Pharma Update: Opioid Use on the Decline, While Physician Dispensing Is Back with a Vengeance
CompPharma released the results of its 18th annual Survey of Prescription Drug Management in Workers’ Compensation, which probes payers’ concerns about pharmacy management.
Joe Paduda, president of CompPharma, noted that this year’s survey data revealed much lower concerns about the impact prescription drugs are having on overall medical spending.
CompPharma reports that respondents rated drug concerns at a 3.2 versus other medical concerns, the lowest score since 2009, but pharmacy spend is ticking up.
“The pharmacy spend issue doesn’t exist in a vacuum. Facility costs in comp are ramping up significantly, especially in states that didn’t expand Medicaid and had either bad or no fee schedules. Florida is a great example,” Paduda explained.
“Pharmacy costs have dropped about two-fifths over the last decade or so, even though they went up just a fraction. Folks understand that it used to be 15% of spend, and now it’s around eight.”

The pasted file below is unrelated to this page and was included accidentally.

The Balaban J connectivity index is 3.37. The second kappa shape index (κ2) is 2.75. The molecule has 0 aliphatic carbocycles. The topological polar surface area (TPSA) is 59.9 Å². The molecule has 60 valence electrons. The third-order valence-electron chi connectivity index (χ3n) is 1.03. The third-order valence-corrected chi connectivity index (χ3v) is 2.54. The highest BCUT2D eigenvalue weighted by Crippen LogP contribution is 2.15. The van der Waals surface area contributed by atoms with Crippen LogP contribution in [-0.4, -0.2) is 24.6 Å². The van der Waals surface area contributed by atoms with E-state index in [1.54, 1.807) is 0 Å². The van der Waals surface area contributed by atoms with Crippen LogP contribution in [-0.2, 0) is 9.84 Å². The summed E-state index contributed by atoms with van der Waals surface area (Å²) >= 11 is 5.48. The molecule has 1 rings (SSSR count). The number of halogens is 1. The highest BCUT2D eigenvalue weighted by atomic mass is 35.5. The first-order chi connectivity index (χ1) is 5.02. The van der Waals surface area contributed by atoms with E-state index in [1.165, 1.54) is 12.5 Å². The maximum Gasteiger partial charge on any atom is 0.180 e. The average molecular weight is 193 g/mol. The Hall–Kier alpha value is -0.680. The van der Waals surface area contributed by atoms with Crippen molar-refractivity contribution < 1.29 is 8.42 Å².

Good News in Opioids
After a seven-year decline, prescription drug costs rose slightly: Nearly one-third of the survey respondents reported an increase in pharmacy spend.
This slight uptick, though, is coupled with a big win for workers’ compensation pharmacy management that was a decade or more in the making — reducing opioid prescriptions.
The amount spent on opioids continued its downward trend with a 12.5% decrease between 2020 and 2021. Between 2019 and 2020, opioid spend went down 14.82%, and there was a huge 29.74% reduction between 2017 and 2018.
Opioids represented 13.4% of respondents’ pharmacy, which is the lowest figure in the history of the survey.
“There’s been a reduction in opioids, all credit to the workers’ comp industry for making that happen, and people are feeling good about that. We’re very good at reducing initial use of opioids, but have less success in reducing legacy claimant use of opioids,” Paduda said.
Findings on Alternative Approaches
In an effort to address the legacy use of opioids, some PBMs and their payer partners are turning to alternatives that are noninvasive and cutting-edge, like virtual reality.